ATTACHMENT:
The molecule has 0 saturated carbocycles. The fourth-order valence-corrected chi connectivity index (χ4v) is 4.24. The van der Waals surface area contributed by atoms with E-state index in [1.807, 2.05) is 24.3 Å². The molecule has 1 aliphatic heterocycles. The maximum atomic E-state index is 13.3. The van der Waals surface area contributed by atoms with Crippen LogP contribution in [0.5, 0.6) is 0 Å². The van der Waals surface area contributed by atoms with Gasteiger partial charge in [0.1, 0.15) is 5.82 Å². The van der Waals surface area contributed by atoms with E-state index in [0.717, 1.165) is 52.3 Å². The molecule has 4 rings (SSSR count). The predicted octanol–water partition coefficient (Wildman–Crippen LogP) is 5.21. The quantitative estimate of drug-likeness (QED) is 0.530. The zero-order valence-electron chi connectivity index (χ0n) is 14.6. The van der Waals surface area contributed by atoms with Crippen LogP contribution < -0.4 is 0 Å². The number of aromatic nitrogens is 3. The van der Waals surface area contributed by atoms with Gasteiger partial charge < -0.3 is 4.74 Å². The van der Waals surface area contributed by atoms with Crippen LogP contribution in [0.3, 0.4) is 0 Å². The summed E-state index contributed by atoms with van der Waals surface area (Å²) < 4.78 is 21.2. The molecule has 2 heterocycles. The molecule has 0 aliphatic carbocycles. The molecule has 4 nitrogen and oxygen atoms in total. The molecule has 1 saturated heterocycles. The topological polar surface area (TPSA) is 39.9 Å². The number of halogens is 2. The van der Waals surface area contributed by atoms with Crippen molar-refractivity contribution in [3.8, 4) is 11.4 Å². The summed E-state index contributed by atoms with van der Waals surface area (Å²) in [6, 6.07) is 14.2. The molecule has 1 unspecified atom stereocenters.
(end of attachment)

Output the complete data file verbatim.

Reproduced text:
The molecule has 0 saturated carbocycles. The fourth-order valence-corrected chi connectivity index (χ4v) is 4.24. The van der Waals surface area contributed by atoms with E-state index in [1.807, 2.05) is 24.3 Å². The molecule has 1 aliphatic heterocycles. The maximum atomic E-state index is 13.3. The van der Waals surface area contributed by atoms with Crippen LogP contribution in [0.5, 0.6) is 0 Å². The van der Waals surface area contributed by atoms with Gasteiger partial charge in [0.1, 0.15) is 5.82 Å². The van der Waals surface area contributed by atoms with E-state index in [0.717, 1.165) is 52.3 Å². The molecule has 4 rings (SSSR count). The predicted octanol–water partition coefficient (Wildman–Crippen LogP) is 5.21. The quantitative estimate of drug-likeness (QED) is 0.530. The zero-order valence-electron chi connectivity index (χ0n) is 14.6. The van der Waals surface area contributed by atoms with Crippen LogP contribution < -0.4 is 0 Å². The number of aromatic nitrogens is 3. The van der Waals surface area contributed by atoms with Gasteiger partial charge < -0.3 is 4.74 Å². The van der Waals surface area contributed by atoms with Crippen LogP contribution in [0.3, 0.4) is 0 Å². The summed E-state index contributed by atoms with van der Waals surface area (Å²) < 4.78 is 21.2. The molecule has 2 heterocycles. The molecule has 0 aliphatic carbocycles. The molecule has 4 nitrogen and oxygen atoms in total. The molecule has 1 saturated heterocycles. The topological polar surface area (TPSA) is 39.9 Å². The number of halogens is 2. The van der Waals surface area contributed by atoms with Crippen molar-refractivity contribution in [3.8, 4) is 11.4 Å². The summed E-state index contributed by atoms with van der Waals surface area (Å²) in [6, 6.07) is 14.2. The molecule has 1 unspecified atom stereocenters.